To argue about the Gospels effectively, I think it is important for the Atheist to first get straight in their head their view of the Gospels. Otherwise, Atheist speculations on the stories in the Gospels are almost as embarrassing as those of literalist, fundamentalist Christians. For example, which of these is your view of the Gospels?
The Gospels are:
- Total fiction constructed by the church
- Lies the apostles told to get followers
- True saying of a deluded self-proclaimed messiah
- The Gospels are a mixture of the actual sayings of Jesus mixed with the misperceptions of the well intending disciples.
- Distorted teachings of a great teacher and perhaps very moral person
- Stories, modified over time about an Apocalyptic Preacher whose accidental death was eventually deified. The writers were not the disciples of Jesus. The Stories have to be interpreted with a knowledge of that time period, and of the rhetorical methods commonly practiced at that time.
Obviously, I vote for number 6. Let’s go over two example of how ways to approach Gospel stories:
Take this Gospel Story:
Matthew 12:40: For as Jonah was three days and three nights in the belly of a huge fish, so the Son of Man will be three days and three nights in the heart of the earth.
With View 5, you could argue:
- “See how silly Jesus is, can you believe that he was so confused about science and reality — noone can be swallowed by a fish and live after 3 days ! Duhhhh ! “
Sure, you may win a few argument by shaming the naive Christian, but you are not arguing the truth. You are just persuading. Or you could argue with a more accurate understanding of the Gospels:
- “This story is made up both by Luke and Matthew try and make Jesus both predict his own death and relate his story to the stories in the Hebrew Bible to give them credibility.”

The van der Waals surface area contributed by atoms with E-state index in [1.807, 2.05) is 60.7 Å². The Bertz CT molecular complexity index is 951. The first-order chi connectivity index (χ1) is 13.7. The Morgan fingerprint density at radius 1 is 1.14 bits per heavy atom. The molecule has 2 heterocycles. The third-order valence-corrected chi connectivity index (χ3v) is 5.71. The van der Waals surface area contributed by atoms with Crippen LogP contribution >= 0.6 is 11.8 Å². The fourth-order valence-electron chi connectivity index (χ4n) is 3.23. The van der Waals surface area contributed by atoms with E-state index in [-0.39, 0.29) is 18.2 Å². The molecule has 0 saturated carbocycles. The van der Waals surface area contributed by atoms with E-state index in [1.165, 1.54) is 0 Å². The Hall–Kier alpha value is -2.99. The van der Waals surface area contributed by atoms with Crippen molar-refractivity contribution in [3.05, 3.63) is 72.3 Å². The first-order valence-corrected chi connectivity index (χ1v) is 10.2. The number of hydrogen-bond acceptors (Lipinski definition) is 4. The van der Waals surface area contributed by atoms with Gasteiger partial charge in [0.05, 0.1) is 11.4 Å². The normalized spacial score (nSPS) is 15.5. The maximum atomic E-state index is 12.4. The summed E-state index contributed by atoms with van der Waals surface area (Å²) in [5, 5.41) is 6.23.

It may be hard to convince Christian of this, but this is true. You might have to actually get into understanding the truth about the Gospels which then can help the believer understand how to go further with his reasoning.
Or take this Gospel story::
Matt 21:18-22: Early in the morning, as he was on his way back to the city, he was hungry. Seeing a fig tree by the road, he went up to it but found nothing on it except leaves. Then he said to it, “May you never bear fruit again!” Immediately the tree withered. When the disciples saw this, they were amazed. “How did the fig tree wither so quickly?” they asked. Jesus replied, “I tell you the truth, if you have faith and do not doubt, not only can you do what was done to the fig tree, but also you can say to this mountain, ‘Go, throw yourself into the sea,’ and it will be done. If you believe, you will receive whatever you ask for in prayer.”
You could argue:
- My goodness, here is your Peace-loving Virgin-birth boy killing a poor tree because it is not healthy enough to make fruit. Heck, in other stories he is healing the sick — why not heal the tree. See how crazy he was. Or if his analogy is that he kills or sends to hell those who don’t bear fruit, then that is pretty harsh for an all-loving god.
Yeah, that may work for a few. But again, you are not arguing the truth. Instead you could try:
- Did you know that “fig” was the symbol for Sadducees (Temple Priests), one of the groups which Jesus often criticized. This is a simple story where Jesus if putting down the teachings and practices of the Sadducees. You need to have a better understanding of your own scriptures.
Indeed this may not help your argument at all that Jesus was just crazy or cruel. And indeed, many Christians may already know this explanation of these old texts and if they don’t, you just help sophisticate the Christian. But at least you have not embarrased yourself.
That is enough examples for now, but I think you see my point. Arguing from ignorance may persuade but it gets no one closer to the truth.